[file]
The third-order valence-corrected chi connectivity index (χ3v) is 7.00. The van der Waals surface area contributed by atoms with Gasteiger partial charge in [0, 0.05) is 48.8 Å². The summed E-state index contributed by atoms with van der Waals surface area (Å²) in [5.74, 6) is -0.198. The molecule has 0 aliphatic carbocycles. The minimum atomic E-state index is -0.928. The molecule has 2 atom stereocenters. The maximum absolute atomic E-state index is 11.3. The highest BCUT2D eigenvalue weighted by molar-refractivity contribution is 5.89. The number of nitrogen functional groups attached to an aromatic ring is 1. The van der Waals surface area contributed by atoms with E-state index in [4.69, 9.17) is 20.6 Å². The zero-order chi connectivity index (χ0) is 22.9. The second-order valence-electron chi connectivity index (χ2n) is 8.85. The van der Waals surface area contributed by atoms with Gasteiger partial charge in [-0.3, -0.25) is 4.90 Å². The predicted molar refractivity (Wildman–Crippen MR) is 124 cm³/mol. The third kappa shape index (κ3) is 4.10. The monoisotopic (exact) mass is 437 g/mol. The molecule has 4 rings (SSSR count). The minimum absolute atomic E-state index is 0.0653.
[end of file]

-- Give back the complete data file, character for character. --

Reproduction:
The third-order valence-corrected chi connectivity index (χ3v) is 7.00. The van der Waals surface area contributed by atoms with Gasteiger partial charge in [0, 0.05) is 48.8 Å². The summed E-state index contributed by atoms with van der Waals surface area (Å²) in [5.74, 6) is -0.198. The molecule has 0 aliphatic carbocycles. The minimum atomic E-state index is -0.928. The molecule has 2 atom stereocenters. The maximum absolute atomic E-state index is 11.3. The highest BCUT2D eigenvalue weighted by molar-refractivity contribution is 5.89. The number of nitrogen functional groups attached to an aromatic ring is 1. The van der Waals surface area contributed by atoms with E-state index in [4.69, 9.17) is 20.6 Å². The zero-order chi connectivity index (χ0) is 22.9. The second-order valence-electron chi connectivity index (χ2n) is 8.85. The van der Waals surface area contributed by atoms with Gasteiger partial charge in [-0.3, -0.25) is 4.90 Å². The predicted molar refractivity (Wildman–Crippen MR) is 124 cm³/mol. The third kappa shape index (κ3) is 4.10. The monoisotopic (exact) mass is 437 g/mol. The molecule has 4 rings (SSSR count). The minimum absolute atomic E-state index is 0.0653.